NASA spacecraft reveals dramatic changes in Mars' atmosphere
As the tilt of the Red Planet’s axis increases, frozen carbon dioxide enters the atmosphere and swells its mass.
NASA's Mars Reconnaissance Orbiter (MRO) has discovered that the total amount of atmosphere on Mars changes dramatically as the tilt of the planet's axis varies. This process can affect the stability of liquid water if it exists on the martian surface and increase the frequency and severity of martian dust storms.
Researchers using MRO's ground-penetrating radar identified a large, buried deposit of frozen carbon dioxide, or dry ice, at the Red Planet's south pole. The scientists suspect that much of this carbon dioxide enters the planet's atmosphere and swells the atmosphere's mass when Mars' tilt increases.
The newly found deposit has a volume similar to Lake Superior's nearly 3,000 cubic miles (12,500 cubic kilometers). The deposit holds up to 80 percent as much carbon dioxide as today's martian atmosphere. Collapse pits caused by dry ice sublimation and other clues suggest the deposit is in a dissipating phase, adding gas to the atmosphere each year. Mars' atmosphere is about 95 percent carbon dioxide, in contrast to Earth's much thicker atmosphere, which is less than .04 percent carbon dioxide.
"We already knew there is a small perennial cap of carbon-dioxide ice on top of the water ice there, but this buried deposit has about 30 times more dry ice than previously estimated," said Roger Phillips from the Southwest Research Institute in Boulder, Colorado.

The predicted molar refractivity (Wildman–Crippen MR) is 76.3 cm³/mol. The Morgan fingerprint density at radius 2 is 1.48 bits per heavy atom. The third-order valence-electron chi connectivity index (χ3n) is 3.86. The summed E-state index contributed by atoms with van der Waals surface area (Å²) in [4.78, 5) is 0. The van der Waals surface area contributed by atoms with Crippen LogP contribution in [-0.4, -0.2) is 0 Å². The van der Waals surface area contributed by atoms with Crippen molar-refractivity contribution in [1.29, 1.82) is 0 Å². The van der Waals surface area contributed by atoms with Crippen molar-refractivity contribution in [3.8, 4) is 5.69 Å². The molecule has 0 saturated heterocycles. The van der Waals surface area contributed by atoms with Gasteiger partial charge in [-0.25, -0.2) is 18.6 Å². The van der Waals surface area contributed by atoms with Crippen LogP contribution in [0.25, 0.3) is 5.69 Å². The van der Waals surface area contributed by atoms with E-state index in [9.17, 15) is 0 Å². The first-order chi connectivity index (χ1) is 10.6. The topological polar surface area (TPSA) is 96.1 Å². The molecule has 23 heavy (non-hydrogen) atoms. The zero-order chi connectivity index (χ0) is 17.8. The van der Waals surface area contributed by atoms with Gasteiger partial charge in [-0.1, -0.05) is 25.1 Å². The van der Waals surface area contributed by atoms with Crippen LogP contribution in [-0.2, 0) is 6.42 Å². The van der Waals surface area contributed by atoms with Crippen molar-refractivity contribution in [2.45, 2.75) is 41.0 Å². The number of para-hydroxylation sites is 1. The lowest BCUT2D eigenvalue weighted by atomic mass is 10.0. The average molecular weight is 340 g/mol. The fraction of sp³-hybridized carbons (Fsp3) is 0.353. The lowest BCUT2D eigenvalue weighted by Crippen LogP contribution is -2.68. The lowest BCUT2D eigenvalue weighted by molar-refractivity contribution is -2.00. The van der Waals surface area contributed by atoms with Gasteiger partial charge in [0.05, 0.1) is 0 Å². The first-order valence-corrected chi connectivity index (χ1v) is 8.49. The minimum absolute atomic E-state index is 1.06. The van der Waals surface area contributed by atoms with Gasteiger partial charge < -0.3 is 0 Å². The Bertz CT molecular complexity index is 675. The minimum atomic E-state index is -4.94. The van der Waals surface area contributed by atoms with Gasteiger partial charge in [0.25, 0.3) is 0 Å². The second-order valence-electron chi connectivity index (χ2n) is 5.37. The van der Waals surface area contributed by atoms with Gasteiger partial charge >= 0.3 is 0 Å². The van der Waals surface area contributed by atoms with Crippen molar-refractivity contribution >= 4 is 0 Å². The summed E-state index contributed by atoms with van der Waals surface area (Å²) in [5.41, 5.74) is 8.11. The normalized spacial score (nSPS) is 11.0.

"We identified the deposit as dry ice by determining the radar signature fit the radio-wave transmission characteristics of frozen carbon dioxide far better than the characteristics of frozen water,” said Roberto Seu from the Sapienza University of Rome. Additional evidence came from correlating the deposit to visible sublimation features typical of dry ice.
"When you include this buried deposit, martian carbon dioxide right now is roughly half frozen and half in the atmosphere, but at other times it can be nearly all frozen or nearly all in the atmosphere," Phillips said.
An occasional increase in the atmosphere would strengthen winds, lofting more dust and leading to frequent and intense dust storms. Another result is an expanded area on the planet's surface where liquid water could persist without boiling. Modeling based on known variation in the tilt of Mars' axis suggests several-fold changes in the total mass of the planet's atmosphere can happen on time frames of 100,000 years or less.
The changes in atmospheric density caused by the carbon-dioxide increase also would amplify some effects of the changes caused by the tilt. Researchers plugged the mass of the buried carbon-dioxide deposit into climate models for the period when Mars' tilt and orbital properties maximize the amount of summer sunshine hitting the south pole. They found at such times that global year-round average air pressure is approximately 75 percent greater than the current level.
"A tilted Mars with a thicker carbon-dioxide atmosphere causes a greenhouse effect that tries to warm the martian surface, while thicker and longer-lived polar ice caps try to cool it," said Robert Haberle from NASA's Ames Research Center in Moffett Field, California. "Our simulations show the polar caps cool more than the greenhouse warms. Unlike Earth, which has a thick, moist atmosphere that produces a strong greenhouse effect, Mars' atmosphere is too thin and dry to produce as strong a greenhouse effect as Earth's, even when you double its carbon-dioxide content."